The Epilog print driver has a specific setting in the Advanced tab called “Stamp Mode” which reverses this logic so white areas turn the laser on rather than black. This was just what I needed so I picked that and then went to start my etching/cutting job. Since my piece of rubber material was fairly large (around 100mm x 75mm) my job consisted of several stamps I would etch into and cut from the rubber. I added hairline vector outlines around the raster images which would cut partially through the rubber making it easy to separate the stamps.
But when I ran my job it only etched one of the stamp images and skipped all the others. Additionally it didn’t do any of the vector cutting at all. I’ve had issues like this before – setting the wrong line weight or fill/clipping options can cause a part of your document to get skipped. After wasting half an hour I was completely stumped. In desperation I turned off “Stamp Mode” in the driver and voila everything started working again. So rather than continue reverse-engineering the inscrutable logic of Stamp Mode, I just inverted my colors manually and started my job up. The vectors cut and the images etched and all was well.
The job was about 98% done and I was admiring how nice the text stamps (Happy Birthday) were coming out when it occurred to me that there’s at least one other thing that Stamp Mode must be doing. Clearly it is also flipping the images horizontally, since what you get on the paper is a mirror image of what you see on the bottom of the stamp. So my text stamps were only useful for stamping birthday wishes on the front of cars so they could be read from another vehicle’s rear-view mirror. Another hard-won piece of knowledge gained.
I had other stamps I wanted to etch, but at this point nearly 2 hours had gone by and as intoxicating as the fumes of burning rubber were it was time to call it a day. I cut the stamps out and affixed them to the wood blocks and did a few test runs to see how they came out.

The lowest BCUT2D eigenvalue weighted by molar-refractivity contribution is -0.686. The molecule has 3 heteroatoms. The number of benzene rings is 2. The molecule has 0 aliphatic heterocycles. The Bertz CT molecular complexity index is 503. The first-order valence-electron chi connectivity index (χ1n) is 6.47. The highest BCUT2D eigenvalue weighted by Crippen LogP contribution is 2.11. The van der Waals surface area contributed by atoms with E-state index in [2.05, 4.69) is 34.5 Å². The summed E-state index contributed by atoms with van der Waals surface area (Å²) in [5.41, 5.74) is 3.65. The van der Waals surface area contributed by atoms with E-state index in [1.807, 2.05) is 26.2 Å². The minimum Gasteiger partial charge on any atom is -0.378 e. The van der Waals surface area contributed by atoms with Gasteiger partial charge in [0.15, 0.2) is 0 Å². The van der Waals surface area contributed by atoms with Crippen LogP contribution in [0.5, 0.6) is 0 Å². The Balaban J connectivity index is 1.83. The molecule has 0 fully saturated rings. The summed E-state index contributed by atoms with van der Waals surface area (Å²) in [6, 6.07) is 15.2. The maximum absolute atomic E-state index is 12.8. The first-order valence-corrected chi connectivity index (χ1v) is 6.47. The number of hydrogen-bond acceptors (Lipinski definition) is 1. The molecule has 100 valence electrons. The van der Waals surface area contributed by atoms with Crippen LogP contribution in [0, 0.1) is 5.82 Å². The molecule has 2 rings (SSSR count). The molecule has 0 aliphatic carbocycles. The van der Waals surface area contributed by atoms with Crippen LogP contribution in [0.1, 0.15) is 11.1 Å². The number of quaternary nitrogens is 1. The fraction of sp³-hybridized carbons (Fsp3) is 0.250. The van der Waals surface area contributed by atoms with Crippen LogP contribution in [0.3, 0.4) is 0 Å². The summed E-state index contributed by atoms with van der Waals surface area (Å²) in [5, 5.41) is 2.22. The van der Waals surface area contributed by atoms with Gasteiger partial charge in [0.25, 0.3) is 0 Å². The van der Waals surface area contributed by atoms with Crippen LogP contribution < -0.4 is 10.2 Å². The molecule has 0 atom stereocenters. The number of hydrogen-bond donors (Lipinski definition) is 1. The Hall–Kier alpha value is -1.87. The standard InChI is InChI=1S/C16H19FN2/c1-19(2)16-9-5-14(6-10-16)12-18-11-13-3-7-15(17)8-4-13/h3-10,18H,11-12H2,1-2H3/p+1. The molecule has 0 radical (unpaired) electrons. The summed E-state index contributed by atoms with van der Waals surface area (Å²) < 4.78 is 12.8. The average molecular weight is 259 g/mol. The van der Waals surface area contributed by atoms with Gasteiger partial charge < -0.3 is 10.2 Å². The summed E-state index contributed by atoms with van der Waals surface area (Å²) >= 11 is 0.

All told I’m pretty satisfied with the results. There linear halftones have the lines a bit too close together so the lines aren’t as distinct. In the future I’ll probably go with fewer lines-per-inch for the halftone. Additionally, I only ended up etching out about 1/16th of an inch or so which isn’t enough to get a really clean stamp. I had to run the laser fairly slow (~15% speed) to get that so next time I’ll probably do 2 passes to burn away a bit more material. You don’t want to go any slower than I did, because at slower speeds rather than etch deeper the rubber simply gets overly hot and starts to melt.
Although the next logical step in the progression is probably something like laser-cut doilies, I’m not sure what I’ll be doing next. I was inspired by the #awesomeaugust trend on Twitter, which is a challenge to finish 4 projects in the month of August. I made a list of projects either already partially started or band-new and I’ve got a few days of vacation, so we’ll see where inspiration strikes next.
PS: I mentioned the crocheted hand grenade guy earlier. You’ve got to check out his site at http://woowork.blogspot.com/ – everything he does is pure effin’ gold.